67% of Enterprise Decision-Makers Fear Falling Behind Their Competitors’ Deep Tech Progress, New Seeqc Report Finds
ELMSFORD, N.Y.–(BUSINESS WIRE)–High-stakes enterprise investment in deep tech solutions is largely driven by the threat of industry competition, with substantial R&D budgets and jobs on the line, according to a new report from Seeqc, the Digital Quantum Computing company.
Deep tech is a classification of technology aimed at providing solutions based on substantial scientific or engineering challenges to previously intractable problems. This category includes solutions such as autonomous vehicles, blockchain/cryptocurrency, quantum computing, advanced A.I./machine learning and more.
Seeqc surveyed more than 200 large enterprises (those with more than 1,000 employees) to investigate how pioneering companies discover, evaluate and eventually invest in deep tech solutions. The report, “Out of the Lab, Into the Market: Deep Tech’s Enterprise Future,” found that business decision-makers are under immense pressure and time constraints to source solutions to fast-approaching business challenges.
Business Leaders Investing In Deep Tech Solutions To Solve Custom Problems
The report states that 57% of large enterprises actively investigating deep tech solutions are doing so to solve a specific existing or emerging business problem. This majority is in contrast to those investing to solve less defined business challenges that span their entire companies’ operations.
“Large companies are well aware of the competitive advantage deep tech partnerships can bring them in the long term, the challenge is finding technology providers that can develop tailor-made solutions for business problems that matter the most,” said John Levy, CEO and co-founder of Seeqc.
“The data shows that the traditional ‘boil-the-ocean’ enterprise approach simply isn’t tenable from an investment standpoint for these types of emerging technologies for the majority of companies,” continued Levy.
While companies are forging ahead to solve specific challenges, the report also shows they’re keeping a close eye on their competitors’ progress. Either real or perceived, fear of their peers’ progress is a major investment driver — more than one-third of respondents (37%) said that keeping up with competition was their number one reason for investigating deep tech solutions.
The State of Enterprise Investment
Given that many deep tech applications are still in their nascent stages of development, companies are sourcing partnerships from a diverse range of providers to find the best solutions. The report shows a majority of enterprise decision-makers (54%) are IT leaders or C-suite executives who are willing to partner with deep tech vendors of varying size and origin.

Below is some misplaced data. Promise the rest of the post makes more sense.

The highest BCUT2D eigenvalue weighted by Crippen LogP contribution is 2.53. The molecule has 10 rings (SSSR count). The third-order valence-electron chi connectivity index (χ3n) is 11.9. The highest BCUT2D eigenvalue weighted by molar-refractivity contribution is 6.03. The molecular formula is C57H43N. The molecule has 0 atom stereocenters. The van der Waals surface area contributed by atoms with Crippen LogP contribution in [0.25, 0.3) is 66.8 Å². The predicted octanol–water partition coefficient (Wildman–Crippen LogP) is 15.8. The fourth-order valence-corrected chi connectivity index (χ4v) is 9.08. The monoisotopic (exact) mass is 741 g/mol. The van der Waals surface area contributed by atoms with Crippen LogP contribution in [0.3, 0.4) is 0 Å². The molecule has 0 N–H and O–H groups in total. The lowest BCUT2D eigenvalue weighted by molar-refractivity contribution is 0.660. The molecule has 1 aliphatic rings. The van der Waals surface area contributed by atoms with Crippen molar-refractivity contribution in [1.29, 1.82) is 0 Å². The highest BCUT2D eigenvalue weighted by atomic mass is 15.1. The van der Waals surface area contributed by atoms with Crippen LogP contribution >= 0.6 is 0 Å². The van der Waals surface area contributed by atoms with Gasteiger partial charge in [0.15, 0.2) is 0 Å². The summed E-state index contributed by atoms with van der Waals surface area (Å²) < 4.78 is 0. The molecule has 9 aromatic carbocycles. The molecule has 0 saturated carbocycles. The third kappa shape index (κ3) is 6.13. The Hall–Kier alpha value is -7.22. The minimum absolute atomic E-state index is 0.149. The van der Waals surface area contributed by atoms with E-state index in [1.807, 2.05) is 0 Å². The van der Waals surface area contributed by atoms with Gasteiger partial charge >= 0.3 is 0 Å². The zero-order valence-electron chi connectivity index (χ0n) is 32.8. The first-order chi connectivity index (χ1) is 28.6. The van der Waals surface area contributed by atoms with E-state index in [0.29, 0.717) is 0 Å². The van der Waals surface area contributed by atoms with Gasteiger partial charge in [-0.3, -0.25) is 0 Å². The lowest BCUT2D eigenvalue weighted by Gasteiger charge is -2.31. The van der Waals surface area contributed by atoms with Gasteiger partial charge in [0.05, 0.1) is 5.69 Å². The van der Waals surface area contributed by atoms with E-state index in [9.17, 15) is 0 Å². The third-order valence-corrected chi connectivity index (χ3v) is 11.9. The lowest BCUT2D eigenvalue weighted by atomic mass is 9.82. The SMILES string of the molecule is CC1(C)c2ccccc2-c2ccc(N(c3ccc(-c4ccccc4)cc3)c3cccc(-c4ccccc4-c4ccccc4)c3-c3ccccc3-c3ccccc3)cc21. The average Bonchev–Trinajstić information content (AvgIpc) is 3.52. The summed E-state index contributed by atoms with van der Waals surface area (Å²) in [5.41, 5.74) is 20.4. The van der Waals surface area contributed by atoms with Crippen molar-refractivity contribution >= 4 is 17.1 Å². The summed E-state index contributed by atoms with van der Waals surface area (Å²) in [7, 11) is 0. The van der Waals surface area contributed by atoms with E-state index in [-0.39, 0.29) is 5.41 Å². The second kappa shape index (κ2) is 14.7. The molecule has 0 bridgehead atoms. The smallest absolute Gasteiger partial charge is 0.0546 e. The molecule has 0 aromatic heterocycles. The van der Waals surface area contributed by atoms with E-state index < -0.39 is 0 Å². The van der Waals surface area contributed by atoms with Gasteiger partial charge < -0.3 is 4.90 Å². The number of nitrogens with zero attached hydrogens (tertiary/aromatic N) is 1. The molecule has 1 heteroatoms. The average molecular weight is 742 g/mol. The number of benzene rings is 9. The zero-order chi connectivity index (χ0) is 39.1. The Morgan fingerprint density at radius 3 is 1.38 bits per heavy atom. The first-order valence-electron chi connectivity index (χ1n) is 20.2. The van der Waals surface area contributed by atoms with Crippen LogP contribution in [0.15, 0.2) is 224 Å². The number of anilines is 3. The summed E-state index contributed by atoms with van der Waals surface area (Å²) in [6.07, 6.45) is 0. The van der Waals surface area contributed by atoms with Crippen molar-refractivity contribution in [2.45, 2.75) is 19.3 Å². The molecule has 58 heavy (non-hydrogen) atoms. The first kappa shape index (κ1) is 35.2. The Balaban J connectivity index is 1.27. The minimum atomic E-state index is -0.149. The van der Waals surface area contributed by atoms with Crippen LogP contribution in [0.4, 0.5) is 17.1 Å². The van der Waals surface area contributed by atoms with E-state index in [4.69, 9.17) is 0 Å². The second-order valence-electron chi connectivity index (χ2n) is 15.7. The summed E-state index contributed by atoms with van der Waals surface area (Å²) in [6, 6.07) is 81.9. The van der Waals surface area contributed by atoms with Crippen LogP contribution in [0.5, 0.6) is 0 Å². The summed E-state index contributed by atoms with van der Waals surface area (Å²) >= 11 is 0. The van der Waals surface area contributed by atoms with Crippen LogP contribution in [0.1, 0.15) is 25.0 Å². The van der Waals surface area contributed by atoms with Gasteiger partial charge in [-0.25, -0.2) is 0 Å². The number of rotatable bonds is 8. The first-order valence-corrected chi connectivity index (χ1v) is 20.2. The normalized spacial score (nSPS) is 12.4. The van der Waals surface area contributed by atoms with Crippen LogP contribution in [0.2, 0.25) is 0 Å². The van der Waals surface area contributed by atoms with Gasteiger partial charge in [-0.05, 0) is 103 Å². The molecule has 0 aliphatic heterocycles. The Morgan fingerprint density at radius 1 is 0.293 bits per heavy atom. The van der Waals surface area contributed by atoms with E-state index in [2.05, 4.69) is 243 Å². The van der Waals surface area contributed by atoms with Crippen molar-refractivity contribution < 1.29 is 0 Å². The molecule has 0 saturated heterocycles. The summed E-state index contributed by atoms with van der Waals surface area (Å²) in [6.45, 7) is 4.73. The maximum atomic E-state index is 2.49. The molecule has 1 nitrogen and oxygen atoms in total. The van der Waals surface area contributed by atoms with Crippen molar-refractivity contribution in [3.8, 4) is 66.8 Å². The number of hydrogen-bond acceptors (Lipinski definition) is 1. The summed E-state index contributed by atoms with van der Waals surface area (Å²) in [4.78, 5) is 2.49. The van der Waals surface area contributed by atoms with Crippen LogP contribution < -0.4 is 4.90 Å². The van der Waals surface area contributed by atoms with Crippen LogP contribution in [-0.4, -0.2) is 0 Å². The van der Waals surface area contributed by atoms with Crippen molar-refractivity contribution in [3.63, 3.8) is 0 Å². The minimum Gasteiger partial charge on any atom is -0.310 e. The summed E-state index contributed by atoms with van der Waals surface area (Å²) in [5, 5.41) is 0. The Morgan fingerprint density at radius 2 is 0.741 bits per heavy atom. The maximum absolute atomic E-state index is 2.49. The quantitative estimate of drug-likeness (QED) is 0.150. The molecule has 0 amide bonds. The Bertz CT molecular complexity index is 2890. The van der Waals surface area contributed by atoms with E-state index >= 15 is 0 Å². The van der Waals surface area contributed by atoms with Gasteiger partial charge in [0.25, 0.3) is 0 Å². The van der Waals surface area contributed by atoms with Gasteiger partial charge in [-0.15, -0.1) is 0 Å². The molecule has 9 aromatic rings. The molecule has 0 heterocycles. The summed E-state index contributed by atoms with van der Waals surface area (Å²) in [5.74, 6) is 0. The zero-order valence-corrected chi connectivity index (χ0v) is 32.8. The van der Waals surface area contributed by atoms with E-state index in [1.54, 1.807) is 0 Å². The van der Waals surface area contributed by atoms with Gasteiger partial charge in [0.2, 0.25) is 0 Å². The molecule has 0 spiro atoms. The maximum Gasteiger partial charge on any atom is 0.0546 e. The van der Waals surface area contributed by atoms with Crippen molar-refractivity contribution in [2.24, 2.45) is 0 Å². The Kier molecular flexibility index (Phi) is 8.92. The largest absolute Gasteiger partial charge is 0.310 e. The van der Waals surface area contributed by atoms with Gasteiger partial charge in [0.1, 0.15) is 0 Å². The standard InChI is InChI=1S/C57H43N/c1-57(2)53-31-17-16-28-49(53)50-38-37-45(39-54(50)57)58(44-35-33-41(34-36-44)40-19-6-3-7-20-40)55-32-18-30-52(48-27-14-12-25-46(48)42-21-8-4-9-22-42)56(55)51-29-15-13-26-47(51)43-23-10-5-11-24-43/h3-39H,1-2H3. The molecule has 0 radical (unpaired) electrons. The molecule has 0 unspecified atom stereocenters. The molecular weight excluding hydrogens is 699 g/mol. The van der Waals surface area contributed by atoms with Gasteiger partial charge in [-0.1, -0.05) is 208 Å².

Lacking a clear precedent or playbook for these types of investments, companies are investing equally in established companies, venture-backed companies and startups, their internal resources and universities or government-funded initiatives.
Where are companies sourcing partnerships?
Established corporations – 29%
Startups and venture-backed companies – 25%
Internally developed resources – 24%
Universities or research centers/government-funded initiatives – 21%
Investing Under Tight Timetables
Most respondents (58%) said they expect to see ROI from deep tech investments in only 1-5 years. While specific technologies each come with their own implementation timetables, deep tech’s impending business impact is accelerating with each dollar spent.
“It will be years before the average person has access or reason to use something so advanced as a quantum computer or benefit from a fully autonomous vehicle, but the enterprise applications for these technologies are already making themselves apparent in today’s most data-intensive industries,” Levy said.
“Imagine building a quantum computing application, for example, sufficient to simulate the safety and efficacy of clinical drug trials — without ever testing them on a real person. Or even an advanced A.I. application that can simulate entire ecosystem models, helping companies and governments better manage and combat the effects of climate change. This is the scale of the challenges companies are working to solve with today’s deep tech investments — but it all starts with the ability to perform a single application,” concluded Levy.
To read more about the state of enterprise deep tech investment, download the full report here.
Seeqc is developing the first fully digital quantum computing platform for global businesses. Seeqc combines classical and quantum technologies to address the efficiency, stability and cost issues endemic to quantum computing systems. The company applies classical and quantum technology through digital readout and control technology and a unique chip-scale architecture. Seeqc’s quantum system provides the energy- and cost-efficiency, speed and digital control required to make quantum computing useful and bring the first commercially-scalable, problem-specific quantum computing applications to market.
The company is one of the first companies to have built a superconductor multi-layer commercial chip foundry and through this experience has the infrastructure in place for design, testing and manufacturing of quantum-ready superconductors. Seeqc is a spin-out of HYPRES, the world’s leading developer of superconductor electronics. Seeqc’s team of executives and scientists have deep expertise and experience in commercial superconductive computing solutions and quantum computing. Seeqc is based in Elmsford, NY with facilities in London, UK and Naples, Italy.